In April 2002, the Australian Consumers Association conducted a study of 22 frozen meat pies available in supermarkets. They found three brands did not meet the minimum 25 per cent meat content requirement set by Food Standards Australia New Zealand (FSANZ), they also found that the fat content ranged from 15 to 35 grams of fat per pie. The ACA study was of a select group of frozen meat pies in supermarkets, thus the study does not account for freshly baked meat pies of which the meat content and nutritional value varies from bakery to bakery. Another study by ACA in 2006 found 5 of the 23 pie products tested had less than the minimum 25% meat required.

In 2006, The ACA awarded pie manufacturer Black and Gold "The CHOICE Shonky Award for UnAustralian Content" for their pies found to contain just 17% meat. [ [ The CHOICE Shonky for UnAustralian Content] - CHOICE May 2006 edition]

The meats allowed by FSANZ in a meat pie are beef, buffalo, camel, cattle, deer, goat, hare, pig, poultry, rabbit and sheep. Kangaroo meat, a leaner alternative, is also sometimes used. However, most pie manufacturers specify 'beef' in their ingredients list; typically, those using other types of meat will simply put 'meat' in the list instead. FSANZ's definition of meat includes snouts, ears, tongue roots, tendons and blood vessels. Only offal (such as brain, heart, kidney, liver, tongue, tripe) must be specified on the label. Wild animals ("slaughtered ... in the wild state") may not be used. [ [ Body parts and gravy?] - CHOICE May 2006]

The Great Aussie Meat Pie Contest

Started in 1990 and held annually since [ [ History of the Great Aussie Meat Pie Contest] ] , the Great Aussie Pie Contest was created to find the best everyday commercially produced meat pie produced in Australia, to promote the higher quality pie production as well as attempting to increase media attention upon the foodstuff, the iconic meat pie often dwarfed by the omnipresent advertising of fast food chains.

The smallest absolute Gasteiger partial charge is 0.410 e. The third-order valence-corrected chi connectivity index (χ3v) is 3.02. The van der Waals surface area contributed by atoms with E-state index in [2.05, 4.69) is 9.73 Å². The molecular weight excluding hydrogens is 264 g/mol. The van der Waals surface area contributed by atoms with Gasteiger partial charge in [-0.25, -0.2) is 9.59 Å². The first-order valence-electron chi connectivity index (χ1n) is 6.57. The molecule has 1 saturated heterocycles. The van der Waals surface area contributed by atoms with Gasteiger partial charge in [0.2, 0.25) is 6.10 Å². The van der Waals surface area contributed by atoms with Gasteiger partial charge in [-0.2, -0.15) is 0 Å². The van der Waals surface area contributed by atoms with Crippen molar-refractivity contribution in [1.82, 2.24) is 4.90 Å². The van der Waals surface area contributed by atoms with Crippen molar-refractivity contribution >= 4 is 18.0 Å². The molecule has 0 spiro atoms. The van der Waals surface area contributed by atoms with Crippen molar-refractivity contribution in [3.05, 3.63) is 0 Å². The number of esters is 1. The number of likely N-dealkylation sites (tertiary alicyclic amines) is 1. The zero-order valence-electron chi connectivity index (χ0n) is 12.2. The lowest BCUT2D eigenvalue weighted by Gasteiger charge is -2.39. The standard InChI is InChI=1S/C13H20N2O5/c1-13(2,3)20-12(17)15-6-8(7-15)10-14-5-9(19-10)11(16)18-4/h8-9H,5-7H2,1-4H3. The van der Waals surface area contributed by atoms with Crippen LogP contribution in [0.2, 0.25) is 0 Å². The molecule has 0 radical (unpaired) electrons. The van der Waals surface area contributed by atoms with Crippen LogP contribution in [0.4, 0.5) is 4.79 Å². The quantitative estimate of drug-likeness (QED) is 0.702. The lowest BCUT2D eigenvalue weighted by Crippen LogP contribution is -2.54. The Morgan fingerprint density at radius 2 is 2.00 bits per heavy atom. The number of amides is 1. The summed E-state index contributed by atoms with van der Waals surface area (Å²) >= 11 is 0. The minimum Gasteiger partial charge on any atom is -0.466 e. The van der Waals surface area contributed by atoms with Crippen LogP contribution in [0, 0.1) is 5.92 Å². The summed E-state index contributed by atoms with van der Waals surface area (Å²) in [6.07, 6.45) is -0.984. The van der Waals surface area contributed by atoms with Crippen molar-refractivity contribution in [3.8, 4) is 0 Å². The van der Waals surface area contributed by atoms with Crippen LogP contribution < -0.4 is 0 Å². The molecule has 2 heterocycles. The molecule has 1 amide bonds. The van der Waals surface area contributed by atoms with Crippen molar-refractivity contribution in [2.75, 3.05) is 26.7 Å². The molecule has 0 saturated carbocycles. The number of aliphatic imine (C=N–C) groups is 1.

The contest attracts various pie makers Australia wide [ [ Bakery's pie success] - The Ararat Advertiser, "2 Oct 2007"] [ [ The pies have it!] - The Sunshine Coast Daily, "30 Sept 2007"] , the pies for the contest are judged anonymously to avoid bias towards or against specific bakeries or states. Run in parallel to the main contest is one for gourmet pies, with categories for such fillings as chicken, seafood and even vegetarian pies. As well as the main prize, certificates of excellence are awarded for entries that reach set quality standards. The main award is highly coveted due to the greatly increased sales it generates, with many people travelling interstate to sample the winning pie.

Other cultural references

In the 1970s meat pies were mentioned in an advertising jingle for General Motors Holden Australia. The jingle — "Football, meat pies, Kangaroos and Holden Cars, they go together underneath the Southern Stars" — was an adaptation of an American jingle for the General Motors Chevrolet brand. Holden is owned by General Motors.

Fair-Go Dibbler, citizen of Fourecks in Terry Pratchett's Discworld series, is famous for selling "meat" pies to his unsuspecting customers. Those paying a substantial premium may get one containing a "named" meat.

In 2007, Domino's Australia and Domino's New Zealand both released a meat pie pizza, consisting of minced beef, peas, diced fresh tomato, onions, gravy, thick pastry and tomato sauce. [ [,23599,21510044-2,00.html Pie technology breakthrough] - "5 April 2007"]

ee also

* Pie floater
* Meat pie
* Chiko Roll


External links

* [ The Great Aussie Meat Pie Contest]
* [ Pie Article from Australian Flavour]
* [ Choice Magazine - Meat Pies]
* [ Meat Pie history & trivia]
* [ Pie Raters website]